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Saturday Volcano Art: Auguste Desperret, ‘Troisième éruption du volcan de 1789’ (1833) 5 September 2009

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Auguste Desperret (1804-65) was a French artist who produced political cartoons and caricatures for the republican satirical weekly La Caricature, edited by Charles Philipon, which flourished briefly in France following the relaxation of press censorship brought by the July Revolution of 1830. That revolution brought an end to the authoritarian rule of King Charles X, who was forced into exile and replaced by the ‘July Monarchy’ of Louis-Philippe I (who would in turn be overthrown in the revolution of 1848). The first issue of La Caricature appeared in November 1830, and the last in August 1835; the ‘September Laws’ of the latter year, passed in response to an attempted assassination of the king, reimposed political censorship of the press and ended publication. In those few years, however, La Caricature had drawn on the skills of some very talented artists – most notably perhaps Honoré Daumier – to create some of the most memorable and effective political caricature in the history of the genre.

The lithograph reproduced here was published in issue no. 135 of La Caricature, 6 June 1833. Its full title is ‘troisième éruption du volcan de 1789, qui doit avoir lieu avant la fin du monde, qui fera trembler tous les trônes, et renversera une foule de monarchies’: ‘third eruption of the volcano of 1789, to take place before the end of the world, which will shake all thrones, and overturn a horde of monarchies’. The first eruption of this volcano of liberty was of course in 1789 itself, the outbreak of the French Revolution. The second was the July Revolution of 1830. In this image, Desperret warns, as the July Monarchy increasingly turns against the principles of French republicanism, that the third such eruption is yet to come.

The volcano rears up, vomiting forth liberté in a fiery eruption cloud. On its flanks are representations of towns or settlements, each marked by the flag of a nation, with France the nearest to the crater. Lava pours forth, surrounding and threatening to overwhelm these fragile states. The sky is darkened with ash, and rocks hurled out by the eruption – each inscribed juillet, ‘July’, in reference to July 1830 – rain down upon the surrounding landscape. In the foreground stands a ruined castle, with the date ‘1789’ painted on its wall beneath a pair of crossed swords. This is the ruin of the old regime, destroyed in the French Revolution, the first eruption of the volcano of the liberty. Around it lie shattered stones from its fabric, thrown to the ground by the force of the eruption, each inscribed with an idea or concept overturned and destroyed by the revolutionary outbreak: féodalité, feudalism; dîmes, tithes; droit divin, the ‘divine right’ of kings; droit d’aînesse, the law of aristocratic primogeniture which was seen as strengthening the position of the hereditary nobility. Figures, whose clothing reveals them to be soldiers and aristocrats, are fleeing in terror from the eruption. The subterranean forces of popular revolution, seemingly safely contained beneath the earth, have broken out once more and are raining destruction upon the established order.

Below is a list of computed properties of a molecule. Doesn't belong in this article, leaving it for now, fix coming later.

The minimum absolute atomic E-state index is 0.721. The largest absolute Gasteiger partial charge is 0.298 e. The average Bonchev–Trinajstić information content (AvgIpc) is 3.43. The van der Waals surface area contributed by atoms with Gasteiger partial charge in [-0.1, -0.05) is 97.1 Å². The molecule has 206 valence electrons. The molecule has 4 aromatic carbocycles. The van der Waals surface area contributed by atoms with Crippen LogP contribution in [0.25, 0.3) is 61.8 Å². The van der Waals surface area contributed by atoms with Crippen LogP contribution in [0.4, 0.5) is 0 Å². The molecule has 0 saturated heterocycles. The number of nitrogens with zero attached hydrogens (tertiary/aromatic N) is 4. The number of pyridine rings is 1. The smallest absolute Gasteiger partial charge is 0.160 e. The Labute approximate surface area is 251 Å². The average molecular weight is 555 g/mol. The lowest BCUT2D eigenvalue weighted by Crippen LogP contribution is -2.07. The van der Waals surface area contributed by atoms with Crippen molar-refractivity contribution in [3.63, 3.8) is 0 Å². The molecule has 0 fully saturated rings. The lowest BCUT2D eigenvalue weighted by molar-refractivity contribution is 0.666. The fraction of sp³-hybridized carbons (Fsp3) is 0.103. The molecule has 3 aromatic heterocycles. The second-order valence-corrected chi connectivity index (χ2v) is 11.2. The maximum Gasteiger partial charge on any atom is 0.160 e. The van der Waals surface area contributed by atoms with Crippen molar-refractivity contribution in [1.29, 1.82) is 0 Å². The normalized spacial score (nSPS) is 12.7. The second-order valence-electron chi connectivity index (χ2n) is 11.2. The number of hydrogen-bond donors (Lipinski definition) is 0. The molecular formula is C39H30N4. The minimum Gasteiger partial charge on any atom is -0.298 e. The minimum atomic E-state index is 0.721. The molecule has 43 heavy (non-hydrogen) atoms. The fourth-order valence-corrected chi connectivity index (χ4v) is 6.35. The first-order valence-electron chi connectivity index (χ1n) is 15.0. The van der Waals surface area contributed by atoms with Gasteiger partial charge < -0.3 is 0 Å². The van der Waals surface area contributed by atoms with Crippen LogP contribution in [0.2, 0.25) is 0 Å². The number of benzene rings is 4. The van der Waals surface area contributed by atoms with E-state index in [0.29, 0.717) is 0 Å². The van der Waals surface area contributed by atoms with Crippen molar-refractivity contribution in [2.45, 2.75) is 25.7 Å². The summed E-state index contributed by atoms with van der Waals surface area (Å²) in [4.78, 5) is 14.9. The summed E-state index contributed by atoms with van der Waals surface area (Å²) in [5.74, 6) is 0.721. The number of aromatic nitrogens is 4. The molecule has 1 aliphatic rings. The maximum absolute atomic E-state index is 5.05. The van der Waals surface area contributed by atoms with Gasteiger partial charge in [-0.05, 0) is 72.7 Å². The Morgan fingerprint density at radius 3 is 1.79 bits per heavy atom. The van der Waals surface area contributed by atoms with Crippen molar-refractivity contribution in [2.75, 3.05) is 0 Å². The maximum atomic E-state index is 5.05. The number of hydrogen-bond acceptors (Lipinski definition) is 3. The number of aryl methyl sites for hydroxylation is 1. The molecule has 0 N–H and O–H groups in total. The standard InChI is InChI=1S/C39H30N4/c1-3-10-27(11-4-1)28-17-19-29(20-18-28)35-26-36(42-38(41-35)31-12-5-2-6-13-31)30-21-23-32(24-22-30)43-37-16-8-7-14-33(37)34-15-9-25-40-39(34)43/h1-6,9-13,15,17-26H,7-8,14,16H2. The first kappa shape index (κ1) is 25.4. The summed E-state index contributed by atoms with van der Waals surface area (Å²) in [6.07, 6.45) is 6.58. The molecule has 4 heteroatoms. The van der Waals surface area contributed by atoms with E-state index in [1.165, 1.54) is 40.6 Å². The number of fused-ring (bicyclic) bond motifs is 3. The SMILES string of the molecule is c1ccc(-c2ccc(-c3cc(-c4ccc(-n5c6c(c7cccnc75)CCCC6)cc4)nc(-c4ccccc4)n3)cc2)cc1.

The rapid development of geological science and the beginnings of volcanology in the late eighteenth and early nineteenth centuries, paralleling the era of revolutionary transformation in both Europe and America, gave the association of the volcano with revolutionary political change added force and relevance. Just as volcanoes were now seen not as isolated phenomena but as expressions of the hidden forces that lay beneath the surface of the Earth itself, so revolution was increasingly seen as expressing the fundamental energies of political society. Desperret’s lithograph can be read as a warning to the forces of arrogance and complacency that such energies are always present, ready to burst out with unpredictable and transforming power.

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